However, aren't I right in thinking that parking companies have been taken to court for harassment for doing exactly this - pursuing a debt which they may believe they have a right to pursue, but in actual fact they do not?

    If they had a legitimate, lawful reason to pursue this debt, then this could not be considered harassment, which is why I could not take a landlord pursuing unpaid rent to court, or a sign by the doorbell saying it's £100 to ring it - that would interfere with lawful actions. However, where those actions are not lawful - such as where they could be taken to court for harassment - they have no legitimate right to do it. In this instance, I've already demonstrated that I had the permit and pointed out that they have no evidence it wasn't displayed in my side window.

    To use your landlord's example, imagine after I had moved out and settled all of my rent, he decides that I didn't pay enough and he should have been charging me £800 a month rather than the contracted £700, and wants to retroactively increase it. He starts sending me letters and texts demanding money. If I asked him to stop and he didn't, I think we'd probably all agree that could constitute harassment - he's unlawfully pursuing a debt that he believes he is entitled to. He WOULD be entitled to pursue it through the courts (though would be unsuccessful). I'm more or less asking the question, that given the landlord's conduct would not be lawful, if I could notify him that I'd be invoicing him a fee for each occasion he did this, as he had no legal right to do it, and I am at a detriment because of it.

    My notice to the PCC said that they could pursue me through the courts if they felt that their claim was legitimate, but I said that they could no longer contact me directly. If it may constitute harassment, surely they have no legal right to do it.
    You're absolutely right that it's harassment (and could be deemed such by the court with penalties thereto), but from their perspective they are pursuing you for a valid debt. I suspect they're going to argue in court that the pass should have been in the front window, and the judge will have to decide whether you had agreed to display it in your front window in the first place.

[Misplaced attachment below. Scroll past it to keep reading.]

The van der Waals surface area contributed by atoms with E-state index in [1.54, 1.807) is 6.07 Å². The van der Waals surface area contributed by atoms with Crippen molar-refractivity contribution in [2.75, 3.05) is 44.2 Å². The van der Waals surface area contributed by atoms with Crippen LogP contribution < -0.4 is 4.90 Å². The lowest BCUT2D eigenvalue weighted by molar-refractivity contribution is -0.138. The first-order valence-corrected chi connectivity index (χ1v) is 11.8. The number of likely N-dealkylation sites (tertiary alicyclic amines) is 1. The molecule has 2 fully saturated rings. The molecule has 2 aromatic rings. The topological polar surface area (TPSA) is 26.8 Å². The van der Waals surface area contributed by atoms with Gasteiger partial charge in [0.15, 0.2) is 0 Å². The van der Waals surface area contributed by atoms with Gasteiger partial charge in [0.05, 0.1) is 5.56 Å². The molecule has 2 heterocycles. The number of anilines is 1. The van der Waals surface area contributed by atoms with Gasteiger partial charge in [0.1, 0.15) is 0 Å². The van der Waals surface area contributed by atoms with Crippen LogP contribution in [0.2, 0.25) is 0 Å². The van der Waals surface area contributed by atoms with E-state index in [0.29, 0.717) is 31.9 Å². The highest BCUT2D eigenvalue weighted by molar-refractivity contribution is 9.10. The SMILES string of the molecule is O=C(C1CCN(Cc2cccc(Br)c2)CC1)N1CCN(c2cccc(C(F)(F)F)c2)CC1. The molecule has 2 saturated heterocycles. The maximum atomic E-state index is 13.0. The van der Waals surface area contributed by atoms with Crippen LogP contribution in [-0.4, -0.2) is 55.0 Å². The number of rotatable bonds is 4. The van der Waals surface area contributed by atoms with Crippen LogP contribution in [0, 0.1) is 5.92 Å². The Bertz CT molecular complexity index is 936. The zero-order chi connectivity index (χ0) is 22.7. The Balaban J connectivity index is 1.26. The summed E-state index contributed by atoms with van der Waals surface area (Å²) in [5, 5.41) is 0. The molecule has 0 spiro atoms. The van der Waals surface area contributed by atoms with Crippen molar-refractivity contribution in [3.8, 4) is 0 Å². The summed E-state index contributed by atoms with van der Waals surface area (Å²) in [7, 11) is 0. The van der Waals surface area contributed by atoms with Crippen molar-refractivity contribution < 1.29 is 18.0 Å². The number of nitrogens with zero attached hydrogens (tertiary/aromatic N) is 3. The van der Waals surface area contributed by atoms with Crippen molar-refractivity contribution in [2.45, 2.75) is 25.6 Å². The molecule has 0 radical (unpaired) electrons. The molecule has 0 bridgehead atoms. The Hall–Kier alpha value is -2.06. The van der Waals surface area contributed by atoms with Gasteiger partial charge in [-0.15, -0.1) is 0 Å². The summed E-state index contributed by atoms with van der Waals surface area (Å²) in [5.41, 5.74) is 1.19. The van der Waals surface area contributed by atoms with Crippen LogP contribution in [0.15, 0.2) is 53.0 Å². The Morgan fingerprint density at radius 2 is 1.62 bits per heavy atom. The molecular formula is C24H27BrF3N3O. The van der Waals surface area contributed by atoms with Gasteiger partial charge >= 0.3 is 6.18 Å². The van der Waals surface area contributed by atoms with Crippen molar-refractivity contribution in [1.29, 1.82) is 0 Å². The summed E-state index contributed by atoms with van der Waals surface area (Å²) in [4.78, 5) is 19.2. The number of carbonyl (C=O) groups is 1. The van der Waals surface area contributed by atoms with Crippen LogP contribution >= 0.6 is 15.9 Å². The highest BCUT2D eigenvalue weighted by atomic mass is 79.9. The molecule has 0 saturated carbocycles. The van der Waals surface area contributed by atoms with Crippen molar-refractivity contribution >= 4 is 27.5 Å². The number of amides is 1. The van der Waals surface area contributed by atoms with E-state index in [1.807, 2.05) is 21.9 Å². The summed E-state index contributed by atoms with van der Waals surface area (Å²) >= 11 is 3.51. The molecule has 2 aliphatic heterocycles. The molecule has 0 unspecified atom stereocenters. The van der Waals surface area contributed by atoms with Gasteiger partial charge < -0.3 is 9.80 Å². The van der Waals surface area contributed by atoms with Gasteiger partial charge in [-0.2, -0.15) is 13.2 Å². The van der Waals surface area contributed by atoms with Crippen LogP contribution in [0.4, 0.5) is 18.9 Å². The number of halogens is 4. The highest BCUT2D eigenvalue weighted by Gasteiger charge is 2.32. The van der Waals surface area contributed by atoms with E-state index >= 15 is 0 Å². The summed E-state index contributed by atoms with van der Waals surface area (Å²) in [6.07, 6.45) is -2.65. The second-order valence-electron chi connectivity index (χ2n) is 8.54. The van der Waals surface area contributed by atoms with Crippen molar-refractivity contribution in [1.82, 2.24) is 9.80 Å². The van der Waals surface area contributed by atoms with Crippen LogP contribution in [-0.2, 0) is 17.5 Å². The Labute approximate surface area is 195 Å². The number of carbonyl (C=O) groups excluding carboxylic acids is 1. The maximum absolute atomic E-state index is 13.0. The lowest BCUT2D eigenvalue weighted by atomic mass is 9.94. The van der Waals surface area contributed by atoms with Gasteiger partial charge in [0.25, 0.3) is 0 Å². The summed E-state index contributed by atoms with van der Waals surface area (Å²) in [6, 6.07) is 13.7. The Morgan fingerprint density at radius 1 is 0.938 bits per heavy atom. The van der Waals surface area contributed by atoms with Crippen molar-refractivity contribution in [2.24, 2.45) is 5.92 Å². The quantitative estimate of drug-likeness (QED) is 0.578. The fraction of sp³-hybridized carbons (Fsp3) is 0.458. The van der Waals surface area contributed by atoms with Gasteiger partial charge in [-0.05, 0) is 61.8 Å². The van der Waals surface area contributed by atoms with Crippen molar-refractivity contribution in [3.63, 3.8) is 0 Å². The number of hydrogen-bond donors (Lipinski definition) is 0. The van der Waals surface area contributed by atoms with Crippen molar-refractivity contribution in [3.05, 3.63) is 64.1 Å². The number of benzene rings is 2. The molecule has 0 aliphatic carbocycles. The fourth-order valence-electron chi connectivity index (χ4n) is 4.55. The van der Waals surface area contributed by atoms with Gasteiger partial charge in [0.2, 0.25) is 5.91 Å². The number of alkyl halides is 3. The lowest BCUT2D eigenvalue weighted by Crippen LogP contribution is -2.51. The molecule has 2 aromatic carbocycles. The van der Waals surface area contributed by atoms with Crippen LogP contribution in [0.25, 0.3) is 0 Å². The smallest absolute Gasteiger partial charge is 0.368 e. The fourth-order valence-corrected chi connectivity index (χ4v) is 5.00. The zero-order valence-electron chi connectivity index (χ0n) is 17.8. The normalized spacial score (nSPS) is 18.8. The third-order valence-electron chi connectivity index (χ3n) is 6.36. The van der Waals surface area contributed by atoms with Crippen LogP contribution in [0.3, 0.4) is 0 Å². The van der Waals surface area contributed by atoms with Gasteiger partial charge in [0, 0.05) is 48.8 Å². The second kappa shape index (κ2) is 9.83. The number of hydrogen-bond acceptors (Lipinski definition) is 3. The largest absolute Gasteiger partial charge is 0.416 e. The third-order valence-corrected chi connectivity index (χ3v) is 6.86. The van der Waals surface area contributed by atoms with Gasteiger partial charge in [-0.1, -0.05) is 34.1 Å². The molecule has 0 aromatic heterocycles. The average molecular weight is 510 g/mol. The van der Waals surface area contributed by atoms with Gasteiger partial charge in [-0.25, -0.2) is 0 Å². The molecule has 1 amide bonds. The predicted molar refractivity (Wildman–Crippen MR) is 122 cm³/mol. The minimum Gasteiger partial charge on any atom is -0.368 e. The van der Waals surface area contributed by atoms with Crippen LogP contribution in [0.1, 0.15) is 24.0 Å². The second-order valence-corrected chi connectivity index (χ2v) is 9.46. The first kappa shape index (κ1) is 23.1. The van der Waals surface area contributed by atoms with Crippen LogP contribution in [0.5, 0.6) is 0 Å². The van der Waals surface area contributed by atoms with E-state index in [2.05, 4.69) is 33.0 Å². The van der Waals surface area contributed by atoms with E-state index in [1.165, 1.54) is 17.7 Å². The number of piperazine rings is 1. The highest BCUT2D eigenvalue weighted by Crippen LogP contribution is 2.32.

So as it stands, the PPC thinks it has a valid claim and its up to the court to decide. If it's clear that the T&Cs don't say where the pass needs to be displayed, you can then claim for harassment, but unless the PPC (and its agents) are bombarding you with mail, I really can't see the case for a £100 receiving charge, especially as you have zero proof that the PPC accepted the contract with you for £100 every time it sent you a letter.
    This actually is the core of the issue. What would your response be if the PPC sent you a letter saying that the invoices you sent are unjustified, so they will charge you £100 each time you send one? Would you consider that unfair?

  • Anto_28
    Anto_28 Posts: 151 Forumite
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    Jopkins said:
    @pould @Anto_28, if I understand you right, you're saying that the reason I'd have no claim is because they are undertaking lawful actions by sending me letters. I understand that argument.

    However, aren't I right in thinking that parking companies have been taken to court for harassment for doing exactly this - pursuing a debt which they may believe they have a right to pursue, but in actual fact they do not?

    Correct - Hence why I have taken VCS to court for the PCN they issued to me. On the GDPR/DPA basis which is a legitimate claim.

    If they had a legitimate, lawful reason to pursue this debt, then this could not be considered harassment, which is why I could not take a landlord pursuing unpaid rent to court, or a sign by the doorbell saying it's £100 to ring it - that would interfere with lawful actions. However, where those actions are not lawful - such as where they could be taken to court for harassment - they have no legitimate right to do it. In this instance, I've already demonstrated that I had the permit and pointed out that they have no evidence it wasn't displayed in my side window.

    I hear you, but this is no different to mine. I also had a permit, a permit THEIR PO inspected and verified by taking additional evidence photos. Read my thread, at one point I mention the Protection from Harassment Act 1997 but was advised it wasn't considered harassment at the point I mentioned it.